Having no children of his own, 49-year-old Leroy Campbell enjoyed the laughter and squeals of the children he drove to and from school each day, but it was their screams of terror that would haunt him for the rest of his life.
Campbell had a perfect driving record and he had driven a school bus for the Garrett County Board of Education for eight years by 1959. He picked up children in the Loch Lynn and Mountain Lake Park areas and delivered them to Southern High School and Dennett Road Elementary every day school was in session.
On the morning of September 10, 1959, Campbell had picked up 27 students and was heading towards the schools where he would drop them off. As he was crossing the railroad tracks at Route 560 in Loch Lynn, the bus stalled.
He was attempting to restart the engine when the bells crossing lights started flashing and the bells started ringing. Campbell looked up and saw the eastbound Diplomat passenger train from St. Louis fast approaching on its way to Washington.
Roy Dixon, a 12-year-old student on the bus, said later, “I’ll never forget the look on Mr. Campbell’s face. He looked like he was scared to death. But he’s a good driver and he helped to get some of the kids off the bus.”
Campbell ordered the children off the bus through the front door. Campbell said the rear exit was not opened because it would have let the children out right on the railroad tracks.
“Everybody knew the train was going to hit us. Everybody wanted to get out. Everybody rushed to the doors of the bus all at one. One girl, she got stuck in the door. I didn’t know what to do. Finally, somebody pushed her out,” Roy said. His story is part of a display about the accident at the Garrett County Museum of Transportation.
Delores Shaffer was the girl pinned in the door until someone pulled her free. She and eight other children managed to get off the bus.
Engineer Otto Droege saw the bus and thought it would cross over the tracks. When he realized it was stalled, he applied the emergency brakes of the train. The train lurched and the brakes squealed.
Roy said, “I grabbed [my younger sister, Gladys] by the hand and we jumped. I ran down the track and saw fire flying from the wheels of the engine. Then I looked back and saw the train hit. There was a big cloud of dust, then kids came flying out through the windows.”
The train quickly slowed from 50 mph (the legal limit), but it was still going 20 mph when it hit the bus and pushed it down the track until it wrapped around a utility pole.
“The train hit and it jerked me,” Mary Ellen Itnyre, a 14-year-old student on the bus said later. “I was knocked under the front seat. There was a lot of dust and it was dark and I thought the train was carrying me away with it. All I could hear after the crash was the moaning and groaning from the rest of the kids in the school bus.”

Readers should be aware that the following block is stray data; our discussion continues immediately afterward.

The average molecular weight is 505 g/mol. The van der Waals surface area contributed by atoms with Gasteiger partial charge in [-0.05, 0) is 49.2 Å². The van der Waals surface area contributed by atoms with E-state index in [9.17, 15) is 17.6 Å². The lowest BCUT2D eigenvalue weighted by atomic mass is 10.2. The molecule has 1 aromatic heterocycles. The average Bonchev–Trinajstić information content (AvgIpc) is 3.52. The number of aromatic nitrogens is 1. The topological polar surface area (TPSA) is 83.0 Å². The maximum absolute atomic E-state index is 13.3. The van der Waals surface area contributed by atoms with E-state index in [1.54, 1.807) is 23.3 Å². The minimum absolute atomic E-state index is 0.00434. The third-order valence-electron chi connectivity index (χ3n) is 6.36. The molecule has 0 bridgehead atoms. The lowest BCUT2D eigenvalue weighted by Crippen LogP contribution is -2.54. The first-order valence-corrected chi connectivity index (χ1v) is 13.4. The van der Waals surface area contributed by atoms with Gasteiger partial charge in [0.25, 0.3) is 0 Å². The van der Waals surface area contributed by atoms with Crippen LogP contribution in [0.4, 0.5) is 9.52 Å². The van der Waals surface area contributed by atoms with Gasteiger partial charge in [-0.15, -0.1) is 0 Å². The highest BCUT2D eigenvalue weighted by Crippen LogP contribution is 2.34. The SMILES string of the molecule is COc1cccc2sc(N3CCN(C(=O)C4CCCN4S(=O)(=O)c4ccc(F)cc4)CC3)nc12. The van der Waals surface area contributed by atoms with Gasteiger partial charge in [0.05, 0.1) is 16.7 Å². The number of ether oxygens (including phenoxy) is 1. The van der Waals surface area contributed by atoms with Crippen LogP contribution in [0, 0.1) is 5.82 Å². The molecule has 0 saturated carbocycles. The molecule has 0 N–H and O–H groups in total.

Phyllis Paugh, lived in an apartment next to crash scene. When she heard the crash, she ran outside to see what had happened. “When I got outside, I got a little weak. There were children screaming…some had blood on them…they were crying, and there was a lot of confusion. The children’s bodies were scattered along the track. Some were hurt, but some of them looked dead. They were lying along the tracks from the crossing where the train hit, down to where the bus had stopped,” Paugh said.
Seven ambulances and two station wagons quickly responded to the scene. Some of the vehicles couldn’t speed while transporting the children to the hospital because they were so seriously injured that they needed to be given blood transfusions while en route, according to the Cumberland Evening Times. Injured children were taken to Garrett Memorial Hospital, but the available beds there were quickly filled. Children were also sent to Sacred Heart Hospital in Cumberland and Preston Memorial in Kingwood.
Roy was scared, not only about what had happened to the bus, but he couldn’t find his older sister, Frances. He feared that she was dead, but he later saw her at Garrett Memorial being unloaded from an ambulance.
Roy, Frances, and Gladys were lucky. Seven children weren’t so lucky. Janet Deem, 12; Nancy Deem, 15; Merle Harvey, 11; Nancy Harvey, 12; Richard Hinkle, 11; Lee Hoffman, 11; Shirley Lee, 12, all died in the accident.
Frances Dixon was among the 11 children who were seriously injured. She had a broken back, a broken collar bone, a broken cheek bone, and a torn Achilles tendon. She spent the next four months in a body cast, but she survived.
You can learn more about the accident from the display at the Garrett County Transportation Museum.
More Garrett County, MD, stories:
- The champion coal miner of the world
- LOOKING BACK 1953: CIA doses men with LSD at Deep Creek Lake (Part 1)
- LOOKING BACK 1953: CIA doses men with LSD at Deep Creek Lake (Part 2)
- LOOKING BACK 1917: Bank robbers get away with a haul from small town bank